I agree, and I will add a moral assumption: “You broke it, you own it.” This forces us to pay, and pay dearly in what is in effect tribute to anyone who has fought us (for examples Iraq and Lebanon) or who is sufficiently hostile to us (for example Egypt), but without the normal corollaries of payment and “ownership”, such as authority and control. Hostile populations have power to harm us – and they use it – but are not responsible. We are responsible to them but do not have legitimate power.

    Nobody has ever won wars on such terms, and I will wait to see it before believing that anybody ever will win wars against a fearless and blood-thirsty religion of hatred while adhering to such a framework of moral self-abasement.

    John Robb: “The upshot of this diminishment of warfare is that wars will become increasingly difficult to win.”
    * Asymmetric motivation. In almost all instances, the opposition will approach the conflict as an existential war. This motivation both allows them to fight harder and longer than those western forces sent against it.
    * New methods of warfare will emerge to level (flatten) the playing field.
    * Proliferation of opposition.

    All agreed. I do not agree with John Robb on the reasons opposition proliferates, but the important point is that it does.

    I already covered my difference of opinion on “learning to live within limits” and I wouldn’t repeat myself again.

    So, finally, John Robb says to avoid these alleged mistakes:
    * Nation-building as a global social policy.
    * Collapsing rogue states.
    * Escalation of tension.

    We already have nation-building projects in Iraq and Afghanistan, and I think we should see them through to the finish, in case they work. I am a big fan of Lord Bertrand Russell’s advice on what to do when logic says (not his phrasing): “You have no chance to survive. Make your time.” The philosopher’s response to fate is: Keep trying. You might be wrong.

    Still, I agree we should not take on any more such projects. The ones we have have not worked out well enough to justify continuing to gamble on this weak approach.

    Also, a state is among other things a weapon, and why should we build weapons for the enemy to use against us? (Such as a Palestinian state would be.) “Nation-building as a global social policy” is indeed a big mistake to avoid.

    “Collapsing rogue states” before they become nuclear armed rogue states is self-preservation.

    I think we are in a lot of trouble because we keep putting our enemies off limits. One of the labels we put on our enemies is “rogue”. If we say “rogue states are off limits” then in effect we are making it formal doctrine that whoever pursues hostilities against us thereby qualifies for immunity from our arms. I think this is a spectacularly unwise idea.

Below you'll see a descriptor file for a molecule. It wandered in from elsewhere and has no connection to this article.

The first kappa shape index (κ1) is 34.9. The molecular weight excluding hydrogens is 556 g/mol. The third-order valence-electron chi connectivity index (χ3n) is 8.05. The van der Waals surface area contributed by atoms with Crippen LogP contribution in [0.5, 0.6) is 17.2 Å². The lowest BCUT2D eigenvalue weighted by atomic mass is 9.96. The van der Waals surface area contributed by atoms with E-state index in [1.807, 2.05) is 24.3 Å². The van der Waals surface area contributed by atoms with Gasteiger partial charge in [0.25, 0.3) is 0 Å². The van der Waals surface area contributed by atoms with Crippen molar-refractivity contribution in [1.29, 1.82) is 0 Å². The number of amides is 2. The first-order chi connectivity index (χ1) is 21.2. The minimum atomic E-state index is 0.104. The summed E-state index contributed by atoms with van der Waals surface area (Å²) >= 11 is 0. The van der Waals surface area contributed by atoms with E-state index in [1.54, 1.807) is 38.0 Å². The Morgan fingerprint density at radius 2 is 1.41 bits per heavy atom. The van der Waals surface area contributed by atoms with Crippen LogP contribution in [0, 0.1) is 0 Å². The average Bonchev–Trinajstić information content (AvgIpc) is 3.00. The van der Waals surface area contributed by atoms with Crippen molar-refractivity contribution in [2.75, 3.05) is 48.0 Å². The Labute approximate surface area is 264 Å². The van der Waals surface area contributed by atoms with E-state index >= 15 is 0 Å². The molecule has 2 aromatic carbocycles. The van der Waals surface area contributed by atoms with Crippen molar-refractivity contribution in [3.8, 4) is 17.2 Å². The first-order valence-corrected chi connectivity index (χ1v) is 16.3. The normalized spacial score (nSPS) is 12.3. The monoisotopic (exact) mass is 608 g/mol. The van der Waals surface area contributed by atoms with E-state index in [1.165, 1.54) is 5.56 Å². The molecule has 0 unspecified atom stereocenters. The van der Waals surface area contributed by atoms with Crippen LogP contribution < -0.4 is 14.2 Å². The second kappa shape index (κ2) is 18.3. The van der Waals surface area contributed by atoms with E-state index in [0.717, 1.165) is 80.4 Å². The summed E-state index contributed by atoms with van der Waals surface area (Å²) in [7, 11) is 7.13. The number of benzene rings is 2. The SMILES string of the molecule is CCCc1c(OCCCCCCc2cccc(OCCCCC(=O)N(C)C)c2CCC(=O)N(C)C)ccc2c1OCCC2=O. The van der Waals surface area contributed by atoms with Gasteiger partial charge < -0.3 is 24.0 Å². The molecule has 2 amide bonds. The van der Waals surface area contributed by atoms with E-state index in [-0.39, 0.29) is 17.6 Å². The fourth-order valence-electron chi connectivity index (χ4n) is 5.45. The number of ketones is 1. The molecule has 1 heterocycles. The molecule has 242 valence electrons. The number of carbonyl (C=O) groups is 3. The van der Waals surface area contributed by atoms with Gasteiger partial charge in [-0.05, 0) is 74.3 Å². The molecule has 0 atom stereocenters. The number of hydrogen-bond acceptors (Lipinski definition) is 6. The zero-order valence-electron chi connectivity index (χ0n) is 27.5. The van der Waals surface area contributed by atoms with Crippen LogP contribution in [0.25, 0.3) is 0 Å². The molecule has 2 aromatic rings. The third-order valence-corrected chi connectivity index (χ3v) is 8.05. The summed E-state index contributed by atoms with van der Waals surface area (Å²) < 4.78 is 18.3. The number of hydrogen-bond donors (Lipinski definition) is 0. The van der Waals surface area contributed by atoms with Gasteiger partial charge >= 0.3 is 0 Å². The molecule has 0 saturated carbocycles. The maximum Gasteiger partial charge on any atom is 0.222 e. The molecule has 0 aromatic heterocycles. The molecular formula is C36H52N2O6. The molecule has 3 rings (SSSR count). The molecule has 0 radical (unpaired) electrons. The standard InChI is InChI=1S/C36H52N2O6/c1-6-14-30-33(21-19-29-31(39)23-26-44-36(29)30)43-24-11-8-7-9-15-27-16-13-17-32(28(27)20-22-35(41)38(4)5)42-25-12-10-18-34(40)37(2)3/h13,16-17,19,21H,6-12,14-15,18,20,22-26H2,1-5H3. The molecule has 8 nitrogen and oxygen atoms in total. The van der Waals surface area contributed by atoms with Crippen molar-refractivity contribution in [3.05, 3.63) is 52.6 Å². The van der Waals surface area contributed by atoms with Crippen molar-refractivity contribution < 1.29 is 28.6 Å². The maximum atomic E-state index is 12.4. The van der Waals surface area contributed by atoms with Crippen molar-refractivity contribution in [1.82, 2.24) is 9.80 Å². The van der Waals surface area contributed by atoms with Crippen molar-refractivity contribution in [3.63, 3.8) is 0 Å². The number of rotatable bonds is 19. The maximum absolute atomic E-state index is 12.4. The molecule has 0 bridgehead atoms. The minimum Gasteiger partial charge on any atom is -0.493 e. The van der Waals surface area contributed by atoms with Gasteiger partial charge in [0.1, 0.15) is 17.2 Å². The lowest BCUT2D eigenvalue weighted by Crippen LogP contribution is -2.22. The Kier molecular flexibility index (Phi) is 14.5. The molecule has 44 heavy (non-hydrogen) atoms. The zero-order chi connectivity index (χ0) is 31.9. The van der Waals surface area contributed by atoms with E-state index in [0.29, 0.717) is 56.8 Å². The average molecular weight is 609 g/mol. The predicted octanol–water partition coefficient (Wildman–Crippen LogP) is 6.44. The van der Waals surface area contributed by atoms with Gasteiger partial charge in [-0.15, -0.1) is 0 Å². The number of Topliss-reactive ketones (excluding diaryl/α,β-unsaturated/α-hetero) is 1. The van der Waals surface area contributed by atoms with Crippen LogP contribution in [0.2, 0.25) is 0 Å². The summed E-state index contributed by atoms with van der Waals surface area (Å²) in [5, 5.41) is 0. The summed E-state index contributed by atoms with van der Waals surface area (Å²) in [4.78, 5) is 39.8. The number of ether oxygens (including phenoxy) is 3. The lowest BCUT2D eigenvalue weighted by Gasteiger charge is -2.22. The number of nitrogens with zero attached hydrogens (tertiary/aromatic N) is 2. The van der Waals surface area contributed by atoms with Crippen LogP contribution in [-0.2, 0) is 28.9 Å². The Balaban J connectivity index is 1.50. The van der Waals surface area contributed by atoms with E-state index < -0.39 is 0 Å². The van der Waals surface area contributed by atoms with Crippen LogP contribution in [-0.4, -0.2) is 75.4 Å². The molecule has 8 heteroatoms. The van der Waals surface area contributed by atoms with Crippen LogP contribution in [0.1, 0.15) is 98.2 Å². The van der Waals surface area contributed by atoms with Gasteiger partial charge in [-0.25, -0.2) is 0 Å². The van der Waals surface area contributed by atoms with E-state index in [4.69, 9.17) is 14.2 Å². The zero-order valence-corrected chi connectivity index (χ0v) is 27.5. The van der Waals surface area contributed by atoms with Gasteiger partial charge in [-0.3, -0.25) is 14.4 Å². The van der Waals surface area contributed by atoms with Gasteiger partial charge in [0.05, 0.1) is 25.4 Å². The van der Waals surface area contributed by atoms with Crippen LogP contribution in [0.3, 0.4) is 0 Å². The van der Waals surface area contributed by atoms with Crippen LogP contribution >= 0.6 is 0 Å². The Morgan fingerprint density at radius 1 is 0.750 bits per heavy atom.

To forbid the escalation of tension against a foe like that which we are up against is a requirement that we surrender. Islam always has another demand. Endless demands are based on flat out lies, grievances simply invented as a basis for insolent demands, and conspiracy theories rendered plausible only by fathomless and deductive hatred for infidels. (Such as the 11 September, 2001 jihad attacks being a Jewish and/or CIA plot.) We cannot make real concessions indefinitely in payment for malicious and endless lies. We cannot appease people who think it reasonable to riot, to kill priests and to burn embassies over a bunch of cartoons. We cannot deal with negotiating partners like the Islamic Republic of Iran without tension except by conceding demands such as that we convert to Islam. We’ve already been served notice on that. Escalations in tension can only be avoided even very temporarily by conceding the enemy things like nuclear weapons programs.

    It is the expressed view of the government of the Islamic Republic of Iran that if what it does makes us angry, good, because they hope we get so angry we get sick and die. There are no words that I know for how asinine it is to forswear “escalation of tension” against an enemy such as this.

    We are at war. We will learn (again) how to fight war as war demands, and not as our soft and self-deceptive preferences would dictate. Or we’re stupid, and we’ll die.

  17. The day a major Western city goes up in a flash of light all that goes out the window. Its probably just a matter of time due to all of the reasons listed above.

  18. I agree with Blue’s description of an elite that does not care about it’s people under depradations from Islam and Muslims … but that is not sustainable in the long run.

    1. Ambitious political figures see an opportunity in positioning themselves as the tribune/protector of the average man since the need is great; and …

    2. The people themselves want neither to be killed, nor forced into Islam, and will naturally turn to another Czar or King who promises to protect them by killing the enemy without mercy and quarter because …

    3. The rules of Islam are that there are no civilians, mercy, quarter, or any measure that cannot be done. Thus, the dynamic is that when the West begins to fully fight as it will due to the demand of it’s people to survive, the fight will be conducted without quarter.